A home assessment determines the details of an injured workers’ home and what their specific challenges may be within that home. However, home assessments can come in varying degrees of detail and recommendation. They can also be completed by individuals with varying professional backgrounds. In the workers’ compensation world, you can expect to see life care planners, nurse case managers, facility occupational or physical therapists, home health professionals, accessibility specialists and contractors all performing home assessments.
The American Occupational Therapy Association states, “Occupational therapy practitioners have a holistic perspective, in which the focus is on adapting the environment and/or task to fit the person, and the person is an integral part of the therapy team. It is an evidence-based practice deeply rooted in science.”
CorHome feels an occupational therapist (OT), who uniquely specializes in home assessments and modifications, is the best fit for this industry. Though many professionals can determine what is needed in a home, few can provide a clear plan to meet the goal of accessibility. Formal education and hands-on patient experience give an OT valuable insight into injuries, diagnoses and the use of DME or adaptive equipment to complete a task. This is known as Task Analysis in OT practice and is crucial to the process. This approach takes an activity and breaks it down to understand the physical, cognitive, social and other processes that the activity generally requires.
So, how does this relate to a home assessment? Sometimes a solution in the home does not require construction or major modifications. Perhaps improved access or safety can be achieved by modifying the room layout and its contents. Positioning and adaptive equipment may be an option. This a conservative approach but a first-line recommendation when guided by an OT.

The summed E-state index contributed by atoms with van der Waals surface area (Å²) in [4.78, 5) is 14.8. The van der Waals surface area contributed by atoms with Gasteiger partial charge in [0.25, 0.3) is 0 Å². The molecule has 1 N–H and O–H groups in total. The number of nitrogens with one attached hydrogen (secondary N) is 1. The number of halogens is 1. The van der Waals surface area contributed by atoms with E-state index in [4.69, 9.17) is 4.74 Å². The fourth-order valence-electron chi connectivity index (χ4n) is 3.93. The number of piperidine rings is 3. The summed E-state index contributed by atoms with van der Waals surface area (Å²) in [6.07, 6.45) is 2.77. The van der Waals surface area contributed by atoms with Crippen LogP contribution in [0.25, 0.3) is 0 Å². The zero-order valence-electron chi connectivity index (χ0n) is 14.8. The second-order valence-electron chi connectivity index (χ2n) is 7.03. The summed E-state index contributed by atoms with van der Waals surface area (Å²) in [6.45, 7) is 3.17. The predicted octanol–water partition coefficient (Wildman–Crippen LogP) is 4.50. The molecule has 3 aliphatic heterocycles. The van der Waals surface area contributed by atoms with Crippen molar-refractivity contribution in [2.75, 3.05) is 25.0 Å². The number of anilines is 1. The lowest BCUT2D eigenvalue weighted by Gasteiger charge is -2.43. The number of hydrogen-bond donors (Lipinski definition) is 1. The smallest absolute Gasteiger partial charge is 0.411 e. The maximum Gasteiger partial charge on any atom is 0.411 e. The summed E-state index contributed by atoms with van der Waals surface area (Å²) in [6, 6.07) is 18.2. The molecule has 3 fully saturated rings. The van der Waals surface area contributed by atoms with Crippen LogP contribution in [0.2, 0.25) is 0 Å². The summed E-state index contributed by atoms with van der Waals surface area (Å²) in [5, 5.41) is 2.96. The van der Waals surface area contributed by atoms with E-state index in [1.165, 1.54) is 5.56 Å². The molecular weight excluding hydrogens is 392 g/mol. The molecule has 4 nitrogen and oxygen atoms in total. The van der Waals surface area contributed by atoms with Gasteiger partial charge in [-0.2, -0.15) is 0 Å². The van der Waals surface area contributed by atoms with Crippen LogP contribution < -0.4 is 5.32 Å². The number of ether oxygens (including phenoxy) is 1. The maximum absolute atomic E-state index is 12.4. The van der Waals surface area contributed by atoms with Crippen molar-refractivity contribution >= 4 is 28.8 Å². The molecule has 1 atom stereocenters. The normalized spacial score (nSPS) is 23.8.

When you are working with an OT who understands how an injured worker completes a task and the equipment and level of support they require, there is confidence knowing the recommendations will be precise. For example, the placement of your bathroom components in a standard location most likely will not be functional for someone who relies on a shower chair and caregiver assistance for all bathroom tasks. It is critical to understand an injured worker’s unique process and have the freedom to redesign these components in a manner that maximizes their independence and safety while allowing space for caregiver assistance.
One of CorHome’s unique benefits is the ability to work closely with an OT who can solve problems with help from a trusted DME vendor. Together, they can provide creative solutions with DME options for challenging homes. This collaboration can eliminate the need for construction. We can confirm how much space is needed in a new functional design for the injured worker’s current space. With each assessment, we are mindful that equipment is provided to help not hinder, and space should never be wasted.
Consider one of CorHome’s OT professionals for your next home assessment and experience the difference in your result.